Figure 1 schematically illustrates the steps for integrating devices based on Si NMs in stretchable, interconnected geometries with elastomeric substrates, following adapted versions of procedures described elsewhere [13, 18]. The fabrication uses a Si wafer with a 100 nm thick coating of polymethylmethacrylate (PMMA) as a temporary substrate for the initial parts of the process.
Figure 1: Schematic illustration of the process for transfer printing an interconnected device structure from a substrate on which it is fabricated to an elastomeric sheet. (a) Interconnected sensors and electronics formed on a silicon wafer in an open mesh geometry are lifted onto the surface of a PDMS slab (i.e. stamp); (b) The back side of the mesh and the supporting PDMS stamp are coated with a thin layer of SiO2 and then pressed onto an elastomeric sheet (Ecoflex);(c) Removal of the PDMS completes the transfer; (d) Materials legend.
Figure 2: The process for fabricating a multiplexed array of
electrotactile stimulators in a stretchable, mesh geometry on the inner
surface of an elastomeric finger-tube.
(a) Casting and
curing an elastomer precursor on the finger of a model hand yields a
thin (∼ 500µm thick), closed-form membrane, i.e. a finger-tube.
(b) A PDMS stamp (here backed by a glass microscope slide) delivers the
electrotactile device to the outer surface of this finger-tube, while
compressed into a flattened geometry.
(c) Electrotactile array in the outside of the freestanding finger-tube.
(d) Turning the tube inside out relocates the array on the inner surface of the finger-tube, shown here at the midway point of this flipping process.
A layer of polyimide (PI, 1.25 µm thick) formed by spin coating a poly (amic acid) precursor and baking in an inert atmosphere at 250°C serves as the support for the devices. Electronically active materials are deposited (e.g. metallization) or transfer printed (e.g. Si NMs) onto the PI and patterned by photolithography and etching. Another layer of PI (1.25 µm thick) spin cast and cured on top of the device layers provides encapsulation and locates the devices near the neutral mechanical plane (NMP). Next, patterned reactive ion etching through the entire multilayer stack (i.e. PI/devices/PI) defines an open mesh structure. This same process removes the PI in the regions of the electrotactile stimulation electrodes, to allow direct contact with the skin. Immersion in an acetone bath washes away the underlying PMMA, thereby allowing the entire mesh to be lifted off, in a single piece, onto the surface of a flat slab of polydimethylsiloxane (PDMS), using procedures described previously [19, 20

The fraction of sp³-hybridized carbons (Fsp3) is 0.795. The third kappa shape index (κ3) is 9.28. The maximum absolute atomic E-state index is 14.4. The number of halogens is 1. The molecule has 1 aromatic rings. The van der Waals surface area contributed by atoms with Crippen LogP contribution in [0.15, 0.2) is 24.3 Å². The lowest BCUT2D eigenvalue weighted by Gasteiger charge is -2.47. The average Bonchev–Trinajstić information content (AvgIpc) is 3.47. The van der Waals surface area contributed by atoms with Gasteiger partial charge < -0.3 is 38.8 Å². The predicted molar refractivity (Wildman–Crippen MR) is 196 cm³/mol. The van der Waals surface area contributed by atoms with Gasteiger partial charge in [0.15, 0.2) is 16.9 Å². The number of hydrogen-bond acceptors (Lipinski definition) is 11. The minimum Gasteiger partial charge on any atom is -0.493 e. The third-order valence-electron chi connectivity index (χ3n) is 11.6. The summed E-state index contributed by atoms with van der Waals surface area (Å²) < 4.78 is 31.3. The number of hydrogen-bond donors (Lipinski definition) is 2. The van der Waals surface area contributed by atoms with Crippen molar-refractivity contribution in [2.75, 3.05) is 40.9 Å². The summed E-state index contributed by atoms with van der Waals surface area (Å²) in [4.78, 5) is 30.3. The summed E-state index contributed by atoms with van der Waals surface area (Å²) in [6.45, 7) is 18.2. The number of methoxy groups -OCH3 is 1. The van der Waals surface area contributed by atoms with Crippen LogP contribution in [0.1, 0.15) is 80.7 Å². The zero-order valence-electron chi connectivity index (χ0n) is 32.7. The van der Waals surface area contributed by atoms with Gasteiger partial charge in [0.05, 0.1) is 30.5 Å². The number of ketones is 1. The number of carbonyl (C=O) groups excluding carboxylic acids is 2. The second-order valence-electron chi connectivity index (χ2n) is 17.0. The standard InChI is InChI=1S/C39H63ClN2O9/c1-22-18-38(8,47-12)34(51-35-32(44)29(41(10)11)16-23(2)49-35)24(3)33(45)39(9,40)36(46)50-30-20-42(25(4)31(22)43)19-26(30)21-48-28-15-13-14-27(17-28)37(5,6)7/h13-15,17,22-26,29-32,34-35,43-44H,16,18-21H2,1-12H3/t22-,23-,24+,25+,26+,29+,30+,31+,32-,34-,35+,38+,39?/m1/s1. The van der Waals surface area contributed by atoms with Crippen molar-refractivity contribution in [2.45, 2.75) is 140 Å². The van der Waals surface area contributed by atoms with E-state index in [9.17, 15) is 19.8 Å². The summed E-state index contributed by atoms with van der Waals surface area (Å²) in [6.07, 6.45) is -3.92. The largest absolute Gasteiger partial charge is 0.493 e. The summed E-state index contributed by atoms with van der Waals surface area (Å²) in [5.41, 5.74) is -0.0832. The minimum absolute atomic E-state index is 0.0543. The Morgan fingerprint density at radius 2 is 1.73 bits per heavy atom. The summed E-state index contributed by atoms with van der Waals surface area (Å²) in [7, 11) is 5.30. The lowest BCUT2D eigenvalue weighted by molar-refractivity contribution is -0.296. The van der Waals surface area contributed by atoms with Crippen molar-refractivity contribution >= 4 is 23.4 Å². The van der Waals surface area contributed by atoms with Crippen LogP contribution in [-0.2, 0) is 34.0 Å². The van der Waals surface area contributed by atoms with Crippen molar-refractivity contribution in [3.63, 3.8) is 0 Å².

]. Evaporation of a layer of SiO2
onto the mesh/PDMS and exposure of the silicone target substrate (Ecoflex 0030, Smooth-On, Inc.) to UV–ozone (to create reactive –OH groups on the surface) enables bonding between the two upon physical contact [21
].(Low pressures avoid contact between the PDMS and the finger-tube, thereby allowing bonding only to the mesh.) The SiO2
adhesion layer does not serve any electronic function. Removal of the stamp completes the transfer process, as shown in figure 1(c)
The electrotactile electrodes use 600 nm thick layers of Au in a concentric design, consisting of an inner disk (400 µm radius) surrounded by an outer ring (1000 µm radius) with a 250 µm wide gap between the two. The interconnects consist of 100 µm wide traces of Au in serpentine geometries (radii of curvature ∼800 µm); these traces connect the electrotactile electrodes to Si NM diodes (lateral dimensions of 225 µm x 100 µm and thicknesses of 300 nm). Two layers of Au interconnects (200 and 600 nm thick), isolated by a 1.25 µm PI layer and connected through etched PI vias, establish a compact wiring scheme with overlying interconnects. The 600 nm thick Au interconnect layer allows robust electronic contact though the PI vias. The strain gauge arrays consist of four Si NMs (strips with lateral dimensions of 1 mm x 50 µm and thicknesses of 300 nm) electrically connected by 200 nm thick, 60 µm wide Au traces patterned in serpentine shapes (radii of curvature ∼400 µm). The tactile sensors use 200 nm thick Au electrodes and interconnects in the geometry of the electrotactile arrays but with the concentric electrode pairs replaced by single, disk-shaped electrodes (radii ∼1000 µm).
The Ecoflex substrates, which we refer to as finger tubes, adopt three-dimensional forms specifically matched to those of fingers on a plastic model of the hand. The fabrication involves pouring a polymer precursor to Ecoflex onto a finger of the model and curing at room temperature for 1 h, to create a conformal sheet with ∼125 µm thickness. Pouring a second coating of precursor onto this sheet and curing for an additional 1 h doubles the thickness; repeating this process four times results in a thickness of ∼500 µm.
Removing the Ecoflex from the model and completing the cure by heating at 70°C for 2 h forms a free standing structure, i.e. a finger-tube, like the one illustrated in figure 2
. Ecoflex is an attractive material for this purpose because it has a low modulus (∼60 kPa) and large fracture strain (∼900 percent). The former allows soft, intimate contact with the skin; the latter enables the ‘flipping-over’ process referred to previously, and described in quantitative detail in section 3. Transfer printing delivers the device mesh structure to the outer surface of the finger-tube, while pressed into a flattened geometry (figure 2(b))
. The entire integrated system is then flipped inside out, to move the mesh from the outer to the inner surface of the tube, as shown in figures 2(c) and (d)
. Multifunctional devices incorporate electrotactile stimulators on the inside, and strain gauge arrays and tactile sensors on the outside.